July 9, 2009
Japan trading firms eye China grain market
Trading firms in Japan are looking to form business partnerships with foreign grain firms in order to secure a greater share of the growing Chinese grain market.
In May, Japan's largest grain trading firm Marubeni Corp. formed partnerships with Brazilian grain dealer Amaggi and Argentine food company Molino Canuelas. Marubeni also plans to expand its channels for procurement and sales in Russia and eastern Europe through mergers and acquisitions.
In June, Itochu Corp. established a grain export base on the West Coast of the US with major US trading company Bunge Ltd and other partners.
Mitsubishi Corp., meanwhile, is looking for a business partner in South America with a view to strengthening grain collection and shipping operations.
Large quantities of grains procured by Japanese trading firms from overseas are sent to Asia, including shipments of soy to China, which have been increasing noticeably.
Rapid economic growth in China has led to rising urban populations there, while changing eating habits indicated an increase in consumption of meat and cooking oil.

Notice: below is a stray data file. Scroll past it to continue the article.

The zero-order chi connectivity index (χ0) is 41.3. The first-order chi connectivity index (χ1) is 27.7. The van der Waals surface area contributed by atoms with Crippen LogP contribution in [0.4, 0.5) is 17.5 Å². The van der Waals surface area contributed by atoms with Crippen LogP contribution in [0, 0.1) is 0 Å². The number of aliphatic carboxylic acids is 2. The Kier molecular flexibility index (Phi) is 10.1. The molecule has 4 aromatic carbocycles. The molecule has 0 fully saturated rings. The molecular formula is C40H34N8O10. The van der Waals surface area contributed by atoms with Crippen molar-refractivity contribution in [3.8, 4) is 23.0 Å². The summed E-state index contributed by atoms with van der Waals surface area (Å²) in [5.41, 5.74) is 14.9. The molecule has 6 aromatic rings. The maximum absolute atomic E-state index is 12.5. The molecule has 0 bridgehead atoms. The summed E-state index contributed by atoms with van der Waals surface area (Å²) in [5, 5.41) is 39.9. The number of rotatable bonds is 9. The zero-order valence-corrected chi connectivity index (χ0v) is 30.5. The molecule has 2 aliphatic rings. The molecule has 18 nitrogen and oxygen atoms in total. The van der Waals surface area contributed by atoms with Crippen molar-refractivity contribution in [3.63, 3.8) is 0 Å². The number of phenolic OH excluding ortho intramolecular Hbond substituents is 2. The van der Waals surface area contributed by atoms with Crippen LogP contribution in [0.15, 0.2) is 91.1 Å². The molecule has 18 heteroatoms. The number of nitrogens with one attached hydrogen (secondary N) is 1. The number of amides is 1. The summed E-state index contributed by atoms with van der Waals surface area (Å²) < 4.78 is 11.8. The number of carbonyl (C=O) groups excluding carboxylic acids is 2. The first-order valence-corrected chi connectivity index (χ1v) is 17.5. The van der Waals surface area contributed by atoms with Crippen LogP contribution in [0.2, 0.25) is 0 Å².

These trends have led to increased demand for soy cake and meal for livestock and for soy used to make cooking oil. China's production of soy is unable to meet domestic demand, causing it to become dependent on imports.
About one-third of soy traded worldwide are bound for China. Yet China is still forecast to face an 11 million ton shortage of soy in 2010 and a 28 million tonne shortage in 2020.
China is now virtually self-sufficient in wheat and corn, though in the mid- to long term the country also is expected to increase imports of these grains to keep up with rising demand, a Mitsubishi Corp. official said.
Japanese companies also are trying to ensure they can find stable buyers in China.
Marubeni formed a business tie-up with the Sino Grain group, China's state-run corporation for stockpiling grain. Through the deal, Marubeni aims to provide 10 percent of the soy used for producing cooking oil in China, and to secure sales channels for soy oil and palm oil.
Itochu, for its part, holds a 20 percent stake in Ting Hsin, a major food retailer operating in China and Taiwan, and hopes to establish a system covering the entire supply chain, from procurement of grain overseas through production and sales of food items in China.
Japanese firms hope that through partnerships with foreign companies they will be able to exploit increasing demand and compete with major grain trading firms in the future.